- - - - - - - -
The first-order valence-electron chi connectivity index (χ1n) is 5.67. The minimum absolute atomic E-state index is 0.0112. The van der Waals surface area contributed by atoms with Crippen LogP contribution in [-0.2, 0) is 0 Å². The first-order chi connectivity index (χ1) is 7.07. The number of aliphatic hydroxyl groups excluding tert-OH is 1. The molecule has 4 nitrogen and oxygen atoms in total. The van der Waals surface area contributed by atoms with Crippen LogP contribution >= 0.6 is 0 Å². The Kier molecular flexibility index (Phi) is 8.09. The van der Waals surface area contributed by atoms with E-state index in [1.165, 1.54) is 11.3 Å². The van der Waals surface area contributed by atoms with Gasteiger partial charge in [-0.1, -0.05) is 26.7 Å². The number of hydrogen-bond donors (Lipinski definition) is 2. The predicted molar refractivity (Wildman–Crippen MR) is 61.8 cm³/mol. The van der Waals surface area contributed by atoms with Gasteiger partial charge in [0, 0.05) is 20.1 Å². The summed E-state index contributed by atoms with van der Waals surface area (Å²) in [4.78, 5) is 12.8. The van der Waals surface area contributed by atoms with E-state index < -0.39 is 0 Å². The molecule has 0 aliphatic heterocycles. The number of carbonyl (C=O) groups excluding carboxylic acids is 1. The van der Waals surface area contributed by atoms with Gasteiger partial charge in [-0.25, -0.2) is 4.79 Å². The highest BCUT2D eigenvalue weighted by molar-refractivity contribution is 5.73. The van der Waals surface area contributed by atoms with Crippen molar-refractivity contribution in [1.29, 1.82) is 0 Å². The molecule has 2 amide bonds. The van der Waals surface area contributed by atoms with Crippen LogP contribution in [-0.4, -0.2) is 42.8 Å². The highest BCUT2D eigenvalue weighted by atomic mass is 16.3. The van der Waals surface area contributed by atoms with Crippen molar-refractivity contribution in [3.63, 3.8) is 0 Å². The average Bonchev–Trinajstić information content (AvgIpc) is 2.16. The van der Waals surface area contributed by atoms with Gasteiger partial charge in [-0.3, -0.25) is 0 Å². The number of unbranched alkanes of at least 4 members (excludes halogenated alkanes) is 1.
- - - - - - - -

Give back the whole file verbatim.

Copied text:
The first-order valence-electron chi connectivity index (χ1n) is 5.67. The minimum absolute atomic E-state index is 0.0112. The van der Waals surface area contributed by atoms with Crippen LogP contribution in [-0.2, 0) is 0 Å². The first-order chi connectivity index (χ1) is 7.07. The number of aliphatic hydroxyl groups excluding tert-OH is 1. The molecule has 4 nitrogen and oxygen atoms in total. The van der Waals surface area contributed by atoms with Crippen LogP contribution >= 0.6 is 0 Å². The Kier molecular flexibility index (Phi) is 8.09. The van der Waals surface area contributed by atoms with E-state index in [1.165, 1.54) is 11.3 Å². The van der Waals surface area contributed by atoms with Gasteiger partial charge in [-0.1, -0.05) is 26.7 Å². The number of hydrogen-bond donors (Lipinski definition) is 2. The predicted molar refractivity (Wildman–Crippen MR) is 61.8 cm³/mol. The van der Waals surface area contributed by atoms with Gasteiger partial charge in [0, 0.05) is 20.1 Å². The summed E-state index contributed by atoms with van der Waals surface area (Å²) in [4.78, 5) is 12.8. The van der Waals surface area contributed by atoms with E-state index < -0.39 is 0 Å². The molecule has 0 aliphatic heterocycles. The number of carbonyl (C=O) groups excluding carboxylic acids is 1. The van der Waals surface area contributed by atoms with Gasteiger partial charge in [-0.25, -0.2) is 4.79 Å². The highest BCUT2D eigenvalue weighted by molar-refractivity contribution is 5.73. The van der Waals surface area contributed by atoms with Crippen molar-refractivity contribution in [1.29, 1.82) is 0 Å². The molecule has 2 amide bonds. The van der Waals surface area contributed by atoms with Crippen LogP contribution in [-0.4, -0.2) is 42.8 Å². The highest BCUT2D eigenvalue weighted by atomic mass is 16.3. The van der Waals surface area contributed by atoms with Crippen molar-refractivity contribution in [3.63, 3.8) is 0 Å². The average Bonchev–Trinajstić information content (AvgIpc) is 2.16. The van der Waals surface area contributed by atoms with Gasteiger partial charge in [-0.3, -0.25) is 0 Å². The number of unbranched alkanes of at least 4 members (excludes halogenated alkanes) is 1.